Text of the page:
’Studies show that those whose diets were antioxidant rich have less aggressive cancers and therefore a better outcome. But most men in our studies do not have a good antioxidant intake’ says Professor Thomas. ’They may claim to eat green veg, but when asked specifically, it turns out that perhaps they only drink green tea once a week. It’s a rare man who sprinkles turmeric on his porridge like one fanatic.’  
The perfect plateful for prostate patients contains food rich in Omega 3 foods (fish, walnut, seeds, organic meat and free range eggs) plus broccoli, green tea, pomegranate and turmeric, all of which have significant benefits in reducing cancer risk. Also positively indicated are tomatoes, peppers, herbs, spices, blackberries and apples. An Australian study finds that one good portion a day of broccoli or asparagus reduces the risk of cancer though, as Professor Thomas observes, it is hard to quantify quite what constitutes a portion. 
As convinced as he is by the Rainbow Diet, so Professor Thomas is cautious about unsupervised supplementation with vitamins and minerals: ’If you want to find out what you need, then take a nutritional test. Measure and correct the specific deficiency. Otherwise focus on eating well. It would be very hard to overdose yourself with food, but certain supplements like Vitamin A can actually promote cancer cell growth if taken in excess. So I am against blind, over-the-counter supplementation except for Omega 3 in which our studies show that most men are deficient. We are currently evaluating POMI-T a freeze-dried supplement of broccoli, green tea, turmeric and pomegranate extract for men who don’t eat well enough. Certainly good levels of vitamin D reduce the risk of prostate cancer relapse. But going out in the sun though avoiding bits of the body that have previously burned raises your levels much faster than tablets.’ 
One extreme example of health reversal by diet is a Professor Thomas patient whose prostate cancer had spread beyond the gland to the lymph nodes. He had already received two courses of chemo. ’This chap started drinking broccoli soup every morning and his PSA dropped from 150 to 1.5.  A dramatic case like this you do remember, and I can personally verify that nothing else at all was given to this particular guy: no radiotherapy, no hormone treatment; nothing.’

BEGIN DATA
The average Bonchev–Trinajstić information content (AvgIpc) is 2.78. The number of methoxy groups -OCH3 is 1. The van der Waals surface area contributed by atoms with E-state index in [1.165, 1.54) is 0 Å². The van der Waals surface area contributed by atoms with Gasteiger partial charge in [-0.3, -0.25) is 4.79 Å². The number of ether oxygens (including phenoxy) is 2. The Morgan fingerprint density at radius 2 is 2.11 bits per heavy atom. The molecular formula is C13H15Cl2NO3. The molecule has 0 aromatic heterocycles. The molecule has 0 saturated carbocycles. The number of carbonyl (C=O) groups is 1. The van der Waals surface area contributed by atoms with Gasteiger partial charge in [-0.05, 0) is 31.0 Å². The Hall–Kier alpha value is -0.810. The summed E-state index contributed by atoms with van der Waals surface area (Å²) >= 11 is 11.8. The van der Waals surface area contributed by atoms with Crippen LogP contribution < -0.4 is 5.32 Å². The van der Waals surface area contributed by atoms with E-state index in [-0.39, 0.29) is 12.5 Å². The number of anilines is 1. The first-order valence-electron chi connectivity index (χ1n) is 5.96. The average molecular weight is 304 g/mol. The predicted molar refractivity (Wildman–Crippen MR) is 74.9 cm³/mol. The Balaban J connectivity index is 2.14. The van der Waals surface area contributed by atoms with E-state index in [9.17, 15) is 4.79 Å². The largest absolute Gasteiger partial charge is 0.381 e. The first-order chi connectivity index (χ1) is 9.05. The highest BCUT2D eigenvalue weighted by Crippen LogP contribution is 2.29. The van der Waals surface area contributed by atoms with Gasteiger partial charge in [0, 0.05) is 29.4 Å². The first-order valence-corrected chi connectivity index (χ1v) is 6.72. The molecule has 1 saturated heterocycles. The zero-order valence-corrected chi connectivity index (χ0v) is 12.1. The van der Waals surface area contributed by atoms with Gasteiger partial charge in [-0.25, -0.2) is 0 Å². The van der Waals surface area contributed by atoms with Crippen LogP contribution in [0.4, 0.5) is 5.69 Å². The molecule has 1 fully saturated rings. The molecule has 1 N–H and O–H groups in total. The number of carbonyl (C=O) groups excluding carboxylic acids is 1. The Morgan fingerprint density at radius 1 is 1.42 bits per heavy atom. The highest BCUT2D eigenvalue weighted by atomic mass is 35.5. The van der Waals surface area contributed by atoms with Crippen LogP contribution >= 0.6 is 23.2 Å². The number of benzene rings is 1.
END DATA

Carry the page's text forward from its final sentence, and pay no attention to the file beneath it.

If the proof of the broccoli broth is in the plummeting PSA, then why don’t more medics spread the word?  ’This is the biggest hurdle’ says Professor Thomas.  ’If patients hear it from their doctors, they are, of course, much more likely to take notice. Unfortunately most units still lack the healthy lifestyle culture: local oncologists in Brighton are quite keen, whereas Harrogate wants definitive proof before asking the health authority to invest in a survivor lifestyle programme. The problem is that if lifestyle were a drug, and had to be approved by the MRHA, the evidence would not meet the standard, because studies are just not large enough. It’s very hard to do lifestyle research. You can’t just placebo one group of men by telling them to smoke cigarettes and put on three stone.’
For Professor Thomas however, the success of active surveillance is beyond doubt: ’This is not just talking over the garden fence. When you see men coming in with PSAs going up and then see their PSAs dropping because they have gone out, exercised and lost weight, that is very motivating and very believable. I have published statistically validated evidence in studies like the Arnish which looked at randomised people to lifestyle and showed clear benefits to cancer. I see the results on men’s faces.’ 
Chris Woollams, former Oxford University Biochemist and a founder of CANCERactive said, "I so agree with all this. Robert and I had a chat about what foods were important when he was creating POMI-T, and we find that we see great results in men who control their fat, change their diet, go in the sun and/or supplement with vitamin D and take long-chain omega 3 (fish oils) as a start. But the biggest benefits for us have been seen in men, even at the age of 60, who take up new activities - like kite-surfing or badminton, or walking football. In some cases, the prostate cancer has disappeared. One note of caution I would add is that there is an infection factor in some men. But then, as we always have told people, your cancer is as individual as you are".
2012 Research